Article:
Joe Burrow, the man who has led the Cincinnati Bengals to the Super Bowl, has the unquantifiable it factor that I grew up absolutely loathing when I heard about it. Even when it’s not Burrow leading his team to victories like Josh Allen and Patrick Mahomes tried the week before, Burrow’s squad somehow overcame insurmountable odds to not just compete but to win.
We all saw it when he was leading LSU to a historic season in 2019, but we didn’t expect the Bengals’ sustained organizational mediocrity to magically dissipate in Year 2. And at no point during this season did anybody actually expect this team to contend for a Super Bowl. But Joseph Lee Burrow changed everything.
Joe Burrow is built differently
After sitting behind the likes of J.T. Barrett, Cardale Jones, and Dwayne Haskins at Ohio State, Burrow found a home in Louisiana. But even as the former four-star quarterback entered his final collegiate season, nobody believed he’d ever be a starting NFL QB — let alone lead a perennially mediocre franchise that hadn’t won a playoff game in 31 years to the NFL’s peak a year after winning just four games.
But Burrow is different. A week ago, I complained about his arrogant confidence in the right side of his offensive line. I said he needed to limit sacks if he wanted to lead the Bengals to the Super Bowl. He did that, but not by taking the traditional avenue of “getting the ball out faster.” No, Burrow played Houdini and used his legs to avoid sacks and pick up first downs.
Burrow prevailed on third down for the Bengals
Zac Taylor called far too many first-down runs. Burrow and the Bengals’ offense was constantly put in bad positions by their play-caller. But on longer third downs, Burrow was consistently able to avoid pressure and make throws past the sticks.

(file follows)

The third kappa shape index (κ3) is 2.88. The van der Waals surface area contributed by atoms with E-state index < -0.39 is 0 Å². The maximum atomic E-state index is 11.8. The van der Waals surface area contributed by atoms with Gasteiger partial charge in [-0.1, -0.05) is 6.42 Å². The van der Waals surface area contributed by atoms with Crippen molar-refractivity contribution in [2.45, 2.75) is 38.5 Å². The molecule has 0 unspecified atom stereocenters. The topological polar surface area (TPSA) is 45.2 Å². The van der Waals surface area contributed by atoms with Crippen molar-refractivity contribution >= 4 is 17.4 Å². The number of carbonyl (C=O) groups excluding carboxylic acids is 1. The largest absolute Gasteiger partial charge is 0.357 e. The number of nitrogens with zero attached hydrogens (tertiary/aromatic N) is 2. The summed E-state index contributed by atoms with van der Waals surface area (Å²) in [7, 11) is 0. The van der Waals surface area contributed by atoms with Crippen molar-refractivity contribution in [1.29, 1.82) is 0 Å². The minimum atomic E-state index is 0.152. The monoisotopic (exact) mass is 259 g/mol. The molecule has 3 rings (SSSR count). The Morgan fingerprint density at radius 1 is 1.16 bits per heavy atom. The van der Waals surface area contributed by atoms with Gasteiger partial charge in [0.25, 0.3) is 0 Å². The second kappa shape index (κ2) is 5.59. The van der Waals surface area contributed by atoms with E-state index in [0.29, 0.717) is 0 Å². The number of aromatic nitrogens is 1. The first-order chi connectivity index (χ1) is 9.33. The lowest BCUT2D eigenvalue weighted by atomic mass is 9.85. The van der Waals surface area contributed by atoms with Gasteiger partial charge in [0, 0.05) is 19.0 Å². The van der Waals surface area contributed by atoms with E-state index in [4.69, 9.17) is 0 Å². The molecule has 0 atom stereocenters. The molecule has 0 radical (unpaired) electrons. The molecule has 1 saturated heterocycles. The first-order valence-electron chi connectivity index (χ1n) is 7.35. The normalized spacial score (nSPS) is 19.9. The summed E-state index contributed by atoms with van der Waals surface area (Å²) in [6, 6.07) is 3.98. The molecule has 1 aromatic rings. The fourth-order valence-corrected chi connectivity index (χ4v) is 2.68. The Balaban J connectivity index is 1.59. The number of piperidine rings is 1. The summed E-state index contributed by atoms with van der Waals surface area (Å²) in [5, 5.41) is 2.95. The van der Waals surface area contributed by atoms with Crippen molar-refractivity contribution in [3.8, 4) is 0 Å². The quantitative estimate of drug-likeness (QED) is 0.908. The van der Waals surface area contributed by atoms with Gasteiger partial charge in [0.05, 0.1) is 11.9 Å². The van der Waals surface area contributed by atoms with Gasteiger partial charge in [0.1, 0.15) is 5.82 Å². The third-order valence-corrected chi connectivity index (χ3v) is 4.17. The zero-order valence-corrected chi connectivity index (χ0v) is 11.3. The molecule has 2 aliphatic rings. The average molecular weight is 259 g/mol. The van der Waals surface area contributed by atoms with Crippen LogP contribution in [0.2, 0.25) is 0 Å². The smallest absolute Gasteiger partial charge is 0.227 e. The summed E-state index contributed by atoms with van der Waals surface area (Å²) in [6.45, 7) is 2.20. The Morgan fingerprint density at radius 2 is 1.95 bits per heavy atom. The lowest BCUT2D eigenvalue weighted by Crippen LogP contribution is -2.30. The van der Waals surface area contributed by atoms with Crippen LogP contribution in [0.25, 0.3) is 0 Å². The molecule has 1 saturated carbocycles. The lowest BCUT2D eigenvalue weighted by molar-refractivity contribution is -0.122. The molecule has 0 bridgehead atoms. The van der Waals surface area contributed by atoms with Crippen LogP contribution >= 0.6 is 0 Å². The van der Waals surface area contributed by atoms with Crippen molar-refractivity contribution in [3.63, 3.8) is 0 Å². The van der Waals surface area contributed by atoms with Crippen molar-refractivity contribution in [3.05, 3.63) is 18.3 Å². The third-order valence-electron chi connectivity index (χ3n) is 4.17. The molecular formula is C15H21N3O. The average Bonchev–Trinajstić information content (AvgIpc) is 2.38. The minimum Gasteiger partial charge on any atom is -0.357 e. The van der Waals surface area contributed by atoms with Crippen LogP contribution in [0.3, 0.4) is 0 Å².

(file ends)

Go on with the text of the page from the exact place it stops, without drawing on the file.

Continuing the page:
Losing C.J. Uzomah early in the game took away an option over the middle. Tee Higgins became that target, especially as Tyler Boyd faded away from the game plan.
Could Tom Brady’s reported retirement mark a passing of a torch?
This isn’t meant to crown Burrow as the next Tom Brady. However, Burrow doesn’t have nearly the physical talent of Mahomes, Allen, or Justin Herbert. Although he’s more mobile than Brady, Burrow was likened to the future Hall of Famer coming out of LSU thanks to his ability to avoid the rush.
Now, he becomes only the second quarterback to beat Mahomes in the playoffs. The other is Brady, who did it twice. And when Brady’s team won on the back of a defense and rushing attack, it was still Brady at the helm.
Burrow hasn’t been perfect in this postseason, but the rest of his team has consistently stepped up to fill the gaps. You can call it luck, toughness, leadership, swagger, or whatever else you see fit. But whatever it is, he has it.